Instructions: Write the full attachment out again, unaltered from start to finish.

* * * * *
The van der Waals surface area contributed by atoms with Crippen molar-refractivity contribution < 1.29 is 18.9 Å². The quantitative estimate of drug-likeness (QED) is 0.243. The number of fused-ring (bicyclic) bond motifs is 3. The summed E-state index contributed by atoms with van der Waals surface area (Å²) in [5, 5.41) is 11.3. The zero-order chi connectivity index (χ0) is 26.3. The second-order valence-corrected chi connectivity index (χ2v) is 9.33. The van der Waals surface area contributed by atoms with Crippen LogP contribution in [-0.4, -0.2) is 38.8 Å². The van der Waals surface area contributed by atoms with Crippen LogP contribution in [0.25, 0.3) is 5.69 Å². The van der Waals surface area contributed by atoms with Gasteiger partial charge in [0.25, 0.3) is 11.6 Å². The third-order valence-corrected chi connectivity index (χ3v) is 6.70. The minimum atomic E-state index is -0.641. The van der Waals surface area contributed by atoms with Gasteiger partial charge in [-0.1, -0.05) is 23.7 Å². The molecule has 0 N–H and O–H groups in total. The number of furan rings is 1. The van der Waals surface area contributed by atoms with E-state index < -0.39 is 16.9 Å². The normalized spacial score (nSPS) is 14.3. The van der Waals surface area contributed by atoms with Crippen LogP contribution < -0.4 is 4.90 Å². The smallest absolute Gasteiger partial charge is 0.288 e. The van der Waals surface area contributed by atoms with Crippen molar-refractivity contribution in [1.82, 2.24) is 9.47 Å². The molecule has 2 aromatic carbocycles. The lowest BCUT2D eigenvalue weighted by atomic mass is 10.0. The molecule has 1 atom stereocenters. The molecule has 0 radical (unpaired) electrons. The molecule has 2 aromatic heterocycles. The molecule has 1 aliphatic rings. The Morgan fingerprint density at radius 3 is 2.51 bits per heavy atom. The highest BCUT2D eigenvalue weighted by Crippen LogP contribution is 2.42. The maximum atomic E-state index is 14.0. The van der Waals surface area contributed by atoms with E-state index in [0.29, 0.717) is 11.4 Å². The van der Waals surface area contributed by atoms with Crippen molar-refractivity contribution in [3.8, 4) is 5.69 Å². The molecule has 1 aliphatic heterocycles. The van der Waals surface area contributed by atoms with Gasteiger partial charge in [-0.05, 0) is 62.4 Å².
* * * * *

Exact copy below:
The van der Waals surface area contributed by atoms with Crippen molar-refractivity contribution < 1.29 is 18.9 Å². The quantitative estimate of drug-likeness (QED) is 0.243. The number of fused-ring (bicyclic) bond motifs is 3. The summed E-state index contributed by atoms with van der Waals surface area (Å²) in [5, 5.41) is 11.3. The zero-order chi connectivity index (χ0) is 26.3. The second-order valence-corrected chi connectivity index (χ2v) is 9.33. The van der Waals surface area contributed by atoms with Crippen LogP contribution in [-0.4, -0.2) is 38.8 Å². The van der Waals surface area contributed by atoms with Crippen LogP contribution in [0.25, 0.3) is 5.69 Å². The van der Waals surface area contributed by atoms with Gasteiger partial charge in [0.25, 0.3) is 11.6 Å². The third-order valence-corrected chi connectivity index (χ3v) is 6.70. The minimum atomic E-state index is -0.641. The van der Waals surface area contributed by atoms with Gasteiger partial charge in [-0.1, -0.05) is 23.7 Å². The molecule has 0 N–H and O–H groups in total. The number of furan rings is 1. The van der Waals surface area contributed by atoms with E-state index < -0.39 is 16.9 Å². The normalized spacial score (nSPS) is 14.3. The van der Waals surface area contributed by atoms with Crippen LogP contribution < -0.4 is 4.90 Å². The smallest absolute Gasteiger partial charge is 0.288 e. The van der Waals surface area contributed by atoms with Crippen molar-refractivity contribution in [1.82, 2.24) is 9.47 Å². The molecule has 2 aromatic carbocycles. The lowest BCUT2D eigenvalue weighted by atomic mass is 10.0. The molecule has 1 atom stereocenters. The molecule has 0 radical (unpaired) electrons. The molecule has 2 aromatic heterocycles. The molecule has 1 aliphatic rings. The Morgan fingerprint density at radius 3 is 2.51 bits per heavy atom. The highest BCUT2D eigenvalue weighted by Crippen LogP contribution is 2.42. The maximum atomic E-state index is 14.0. The van der Waals surface area contributed by atoms with E-state index in [0.29, 0.717) is 11.4 Å². The van der Waals surface area contributed by atoms with Crippen molar-refractivity contribution in [3.8, 4) is 5.69 Å². The molecule has 1 aliphatic heterocycles. The van der Waals surface area contributed by atoms with Gasteiger partial charge in [-0.05, 0) is 62.4 Å².